In Luke 10:19, Jesus told the 72 other disciples, “Behold I have given you the power to tread upon the serpents and scorpions and upon all the forces of the enemy and nothing shall ever harm you.”
We read in Luke 4:17:21, “Jesus stood up to read and was handed a scroll of the prophet Isaiah. He unrolled the scroll and found the passage where it was written, “The Spirit of the Lord is upon me, because He has anointed me, to bring glad tidings to the poor, He has sent me to proclaim liberty to captives and recovery of sight to the blind, to let the oppressed go free, and to proclaim a year acceptable to the Lord.” Rolling up the scroll, He handed it back to the attendant and sat down, and the eyes of all in the synagogue looked intently at Him. He said to them, “Today, this scripture passage is fulfilled in your hearing.”
In the Book of John 14:12, Jesus said, “Amen, I say unto you, whoever believes in me will do the works that I do, and will do greater ones than these because I am going to my Father.”
“But you will receive power when the Holy Spirit comes upon you; and you will be my witnesses in Jerusalem, and in all Judea and Samaria, and to the ends of the earth.”—Acts 1:8.
From these different passages in the scriptures, we can say that the Lord’s will and design for our lives are for us to live a power-filled style of living. The source of this mighty power, this divine power in our lives, is the Holy Spirit. It is not from our own wisdom or knowledge or ability but from the Holy Spirit. However, many people, including Christians, do not live in the power that the Lord wants them to have. Many Christians claim for themselves only a minute portion of what God has made possible for them in Christ Jesus because they are ignorant of what the Holy Spirit can do and wants to do for them and through them. In John 7:37, Jesus says, “Let anyone who thirsts come to me and drink. Whoever believes in me as scripture says, “Rivers of living waters shall flow within him.” When Jesus mentioned the “living waters,” He was actually referring to the Holy Spirit, the third Person of the Holy Trinity. The Holy Spirit is the uncreated power of God. Jesus says in Luke 13:11, “If you then who are wicked know how to give good gifts to your children, how much more will my Father in heaven give you the Holy Spirit to those who ask Him?”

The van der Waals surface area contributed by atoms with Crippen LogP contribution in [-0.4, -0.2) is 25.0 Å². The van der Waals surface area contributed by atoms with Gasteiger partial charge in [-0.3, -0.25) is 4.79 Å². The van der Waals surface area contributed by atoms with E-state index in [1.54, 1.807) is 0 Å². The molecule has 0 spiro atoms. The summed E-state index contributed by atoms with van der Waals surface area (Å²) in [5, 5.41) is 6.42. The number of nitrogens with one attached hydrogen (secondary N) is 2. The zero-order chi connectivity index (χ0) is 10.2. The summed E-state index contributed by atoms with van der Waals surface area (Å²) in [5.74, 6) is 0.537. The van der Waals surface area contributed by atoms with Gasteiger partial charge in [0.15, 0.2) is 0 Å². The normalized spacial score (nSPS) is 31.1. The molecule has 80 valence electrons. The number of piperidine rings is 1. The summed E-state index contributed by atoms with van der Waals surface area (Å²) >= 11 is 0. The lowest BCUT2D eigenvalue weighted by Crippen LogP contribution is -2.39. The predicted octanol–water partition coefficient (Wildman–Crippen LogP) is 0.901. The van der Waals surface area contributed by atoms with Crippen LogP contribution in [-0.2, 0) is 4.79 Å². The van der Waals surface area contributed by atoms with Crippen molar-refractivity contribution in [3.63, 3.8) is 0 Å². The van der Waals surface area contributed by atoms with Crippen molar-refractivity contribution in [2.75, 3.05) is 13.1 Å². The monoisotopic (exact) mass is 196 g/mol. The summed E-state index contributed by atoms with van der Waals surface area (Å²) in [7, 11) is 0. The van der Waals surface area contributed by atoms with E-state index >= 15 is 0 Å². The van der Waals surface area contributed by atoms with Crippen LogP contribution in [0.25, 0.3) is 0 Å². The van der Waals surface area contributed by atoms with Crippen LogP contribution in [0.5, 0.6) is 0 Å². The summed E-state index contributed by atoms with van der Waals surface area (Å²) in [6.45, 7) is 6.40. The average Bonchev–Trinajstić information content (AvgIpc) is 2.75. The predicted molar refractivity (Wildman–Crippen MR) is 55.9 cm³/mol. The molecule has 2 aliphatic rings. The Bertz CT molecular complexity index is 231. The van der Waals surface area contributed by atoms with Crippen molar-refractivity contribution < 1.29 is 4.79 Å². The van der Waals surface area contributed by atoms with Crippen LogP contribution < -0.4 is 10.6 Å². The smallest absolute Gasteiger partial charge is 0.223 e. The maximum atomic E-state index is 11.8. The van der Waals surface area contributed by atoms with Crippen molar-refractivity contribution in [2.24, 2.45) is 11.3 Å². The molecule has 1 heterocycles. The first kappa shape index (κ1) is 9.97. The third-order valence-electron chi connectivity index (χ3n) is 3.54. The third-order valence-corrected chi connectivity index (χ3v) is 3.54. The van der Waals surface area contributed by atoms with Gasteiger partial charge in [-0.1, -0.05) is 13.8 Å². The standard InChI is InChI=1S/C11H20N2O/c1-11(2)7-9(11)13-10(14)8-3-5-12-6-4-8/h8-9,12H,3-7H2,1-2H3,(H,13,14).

Some people describe His power as “dunamis,” a Greek word meaning “dynamite.” But I believe that this power that the Lord is giving us is more powerful, more potent than all the atomic bombs and weapons combined in this world. We have an awesome God and His power is mighty. There is no limit to His power. There is no description to His power. His power creates as well as destroys power that is not of Him and from Him. His power is Divine in nature and nothing is more powerful than divine power.